Travelers

TV review by
Mark Dolan, Common Sense Media
Travelers TV Poster Image
Smart time travel show balances thrills with humanity.

Parents say

age 14+
Based on 1 review

Kids say

age 14+
Based on 1 review

A lot or a little?

The parents' guide to what's in this TV show.

Positive Messages

The travelers do their best to respect the lives of their hosts. 

Positive Role Models & Representations

The travelers work together as a team; a traveler refuses to continue behaving like the bully his host was and shows compassion to kids that he and friends once picked on; a woman stands up to her abusive husband.

 

 

Violence

A man hits his wife; a woman is attacked by three men; a brutal MMA-type fight is shown.

Sex

A teenage girl takes off her shirt, revealing her bra; a traveler not understanding current customs answers her door without putting on clothes, but nothing is shown; a man and woman kiss.

Language

Infrequent language does include "f--k," "s--t."

Consumerism
Drinking, Drugs & Smoking

Two men are shown shooting heroin and overdosing; one character has a heroin addiction.

 

What parents need to know

Parents need to know that Travelers is a science fiction show where people from the future inhabit the bodies of present-day individuals who have just died in order to prevent the end of life on earth. There are mildly disturbing scenes of people dying before the travelers enter their bodies. The lives they enter aren't perfect: One characters inhabits the body of a junkie, another the body of an abused wife, and another that of a high school bully. The show depicts the harsh realities of these people but through the lens of how the travelers try to improve their hosts lives without blowing their cover. There's a real humanity to the show that offsets some of the darker qualities. Teens with an interest in suspenseful science fiction stories with strong characters and without a lot of future tech will find Travelers an enjoyable watch.

User Reviews

There aren't any reviews yet. Be the first to review this title.

There aren't any reviews yet. Be the first to review this title.

What's the story?

Four people: a single mom, a junkie, a high school athlete, and a janitor with a cognitive disability, all of whom are supposed to die on the same day, have their bodies inhabited by TRAVELERS from the future (led by Will and Grace's Eric McCormack), sent here to prevent the eventual extinction of the human race. In addition to their missions, they also have the challenge of seamlessly integrating into their new hosts' lives without anyone finding out.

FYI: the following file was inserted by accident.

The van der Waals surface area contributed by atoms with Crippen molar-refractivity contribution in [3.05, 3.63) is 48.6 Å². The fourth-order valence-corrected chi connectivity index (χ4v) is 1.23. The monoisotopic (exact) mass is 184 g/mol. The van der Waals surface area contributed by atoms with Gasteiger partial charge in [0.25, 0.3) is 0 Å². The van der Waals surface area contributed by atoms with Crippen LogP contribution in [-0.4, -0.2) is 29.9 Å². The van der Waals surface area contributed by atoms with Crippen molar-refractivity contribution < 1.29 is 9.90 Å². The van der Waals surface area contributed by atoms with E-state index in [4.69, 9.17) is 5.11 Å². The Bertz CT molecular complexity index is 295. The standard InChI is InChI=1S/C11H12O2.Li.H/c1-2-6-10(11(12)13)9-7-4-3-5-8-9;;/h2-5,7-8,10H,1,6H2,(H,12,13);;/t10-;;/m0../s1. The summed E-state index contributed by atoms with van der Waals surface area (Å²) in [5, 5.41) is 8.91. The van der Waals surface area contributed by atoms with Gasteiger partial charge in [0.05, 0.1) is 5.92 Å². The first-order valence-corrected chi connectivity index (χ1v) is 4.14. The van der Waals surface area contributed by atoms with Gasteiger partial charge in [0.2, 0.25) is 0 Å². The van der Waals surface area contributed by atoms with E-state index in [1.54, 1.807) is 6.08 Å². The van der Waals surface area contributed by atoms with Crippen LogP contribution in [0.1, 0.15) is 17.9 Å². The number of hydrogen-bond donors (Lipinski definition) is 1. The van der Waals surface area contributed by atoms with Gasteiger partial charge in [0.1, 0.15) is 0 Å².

Is it any good?

Surprisingly low-key for such a high-concept show, this series offers a good mixture of suspense and personal drama. With five characters to feature, each with different lives and personal problems, as well as a mission of the week to focus on, the scripts do an excellent job juggling the separate elements and keeping all the relationships easy to follow. The wide variety of characters means the show gets to explore many different kinds of stories: young love, marital drama, and family conflict, in addition to the more action-focused plotlines. 

Travelers isn't groundbreaking television by any means, but there's a real humanity to the characters that gives it an unexpected gravity. What's particularly refreshing is that even though Travelers takes its premise seriously, it never becomes self-serious, and in this genre that isn't always an easy feat. 

Talk to your kids about ...

  • Families can talk about time travel in Travelers. What do you think would be the coolest part of traveling back in time? The hardest?

  • Imagine it's possible to transfer your mind into another person's body. Would you do it? Is there a specific person or kind of person whose body you'd want to inhabit?

TV details

For kids who love science fiction

Our editors recommend

Common Sense Media's unbiased ratings are created by expert reviewers and aren't influenced by the product's creators or by any of our funders, affiliates, or partners.

See how we rate

About these links

Common Sense Media, a nonprofit organization, earns a small affiliate fee from Amazon or iTunes when you use our links to make a purchase. Thank you for your support.

Read more

Our ratings are based on child development best practices. We display the minimum age for which content is developmentally appropriate. The star rating reflects overall quality and learning potential.

Learn how we rate